Singer/Songwriter George Theodorou When I Cry”
Surviving heartbreak can be one of the greatest challenges a human being can face in a single lifetime. It takes so much more than strength of character; it requires an almost divine assist, and one that often comes solely through the connection one can rekindle with music, friends, or family. George Theodorou knows a little something about this, and in his new single “When I Cry,” the self-proclaimed “Voice of Rock” delivers what could be the most poetic pop debut of 2021 on the back of his breaking down the anatomy of recovering from a love now lost.
There aren’t a lot of predictable verses in this song for us to look at and ultimately tether to another artist within the pop music lexicon; truth be told, there’s really nothing outside of the typical pop balladry structure for us to link Theodorou’s sound to the mainstream here. He has an almost classical interpretation of pop/rock aesthetics that feels more elegant and elaborate than it can be minimalistic or conservative – the latter of which has reigned supreme among the majority of American indie players I’ve reviewed this year. This Greek titan has his own plans for breaking out of the underground, and they’re working quite well for him in “When I Cry.”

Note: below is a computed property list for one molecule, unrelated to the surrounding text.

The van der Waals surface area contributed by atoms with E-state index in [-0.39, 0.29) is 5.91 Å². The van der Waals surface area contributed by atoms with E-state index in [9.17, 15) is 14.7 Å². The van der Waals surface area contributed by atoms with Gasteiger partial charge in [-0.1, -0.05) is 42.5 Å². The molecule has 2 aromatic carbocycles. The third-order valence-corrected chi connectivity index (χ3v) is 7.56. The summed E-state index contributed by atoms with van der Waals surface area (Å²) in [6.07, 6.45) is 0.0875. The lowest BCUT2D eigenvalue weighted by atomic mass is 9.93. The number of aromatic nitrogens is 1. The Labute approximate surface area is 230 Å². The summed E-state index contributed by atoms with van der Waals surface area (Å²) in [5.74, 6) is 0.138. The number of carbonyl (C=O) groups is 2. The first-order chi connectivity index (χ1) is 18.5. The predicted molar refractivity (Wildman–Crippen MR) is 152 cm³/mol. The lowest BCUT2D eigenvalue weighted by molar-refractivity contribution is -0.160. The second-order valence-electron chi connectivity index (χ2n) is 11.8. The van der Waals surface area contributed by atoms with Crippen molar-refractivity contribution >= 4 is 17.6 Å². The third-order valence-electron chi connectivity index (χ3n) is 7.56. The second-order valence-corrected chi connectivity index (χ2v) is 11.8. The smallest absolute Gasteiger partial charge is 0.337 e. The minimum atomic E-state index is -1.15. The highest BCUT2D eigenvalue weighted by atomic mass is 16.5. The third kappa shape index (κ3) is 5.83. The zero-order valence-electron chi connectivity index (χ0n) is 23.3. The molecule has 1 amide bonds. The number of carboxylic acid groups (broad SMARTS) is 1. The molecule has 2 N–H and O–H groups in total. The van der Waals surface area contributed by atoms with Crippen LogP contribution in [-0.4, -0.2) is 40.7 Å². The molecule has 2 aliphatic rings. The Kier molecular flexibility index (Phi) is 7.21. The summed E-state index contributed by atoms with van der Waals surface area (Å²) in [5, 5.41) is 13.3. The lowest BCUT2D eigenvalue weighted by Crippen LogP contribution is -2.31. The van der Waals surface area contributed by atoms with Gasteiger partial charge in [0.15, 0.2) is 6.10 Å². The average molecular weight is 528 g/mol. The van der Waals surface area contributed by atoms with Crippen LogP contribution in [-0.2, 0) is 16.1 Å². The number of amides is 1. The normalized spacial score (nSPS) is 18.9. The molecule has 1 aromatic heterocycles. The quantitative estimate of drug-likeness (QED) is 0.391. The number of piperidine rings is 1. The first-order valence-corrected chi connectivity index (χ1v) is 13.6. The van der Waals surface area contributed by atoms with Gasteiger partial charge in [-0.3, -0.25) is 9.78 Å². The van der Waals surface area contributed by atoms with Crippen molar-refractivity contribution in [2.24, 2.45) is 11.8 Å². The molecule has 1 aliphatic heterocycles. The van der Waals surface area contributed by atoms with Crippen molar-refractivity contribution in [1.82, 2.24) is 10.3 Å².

The instrumental virtuosity behind Theodorou in this single doesn’t even come close to matching the emotionality his vocal presents us with, but I think this was completely deliberate on his part when constructing both the composition and the master mix. He’s competing with a sexy guitar element and all the ribbonry a normal hard rock ballad is expected to come adorned with, but he never sounds like he’s vying for the spotlight; for it’s already transfixed on his every utterance. He commands a lot of attention with his incredibly melodic lead vocal, and with the throttling performance he puts up here, there’s really no room left over for synthesized elements – even if he had wanted to throw them into the pot. This is as pure a piece as he can give us without slashing away the barriers irrevocably created in any situation other than a live gig, and until we have the chance to see him on stage ourselves, this is quite the teaser to leave us with.
You can’t do much better as a rookie than George Theodorou is at the moment, and though I think we’re going to hear a lot more complete sound from him in the next couple of years, “When I Cry” doesn’t shortchange us on any of the obvious attributes he can take pride in sporting throughout the duration of his time in the limelight. There’s a lot of potential in his style he will need to be hammered out with a lot of experience touring around the globe – preferably starting as soon as possible – but based on what he’s doing so early on with this virgin studio effort, it’s hard to picture his getting anything but better as time goes on.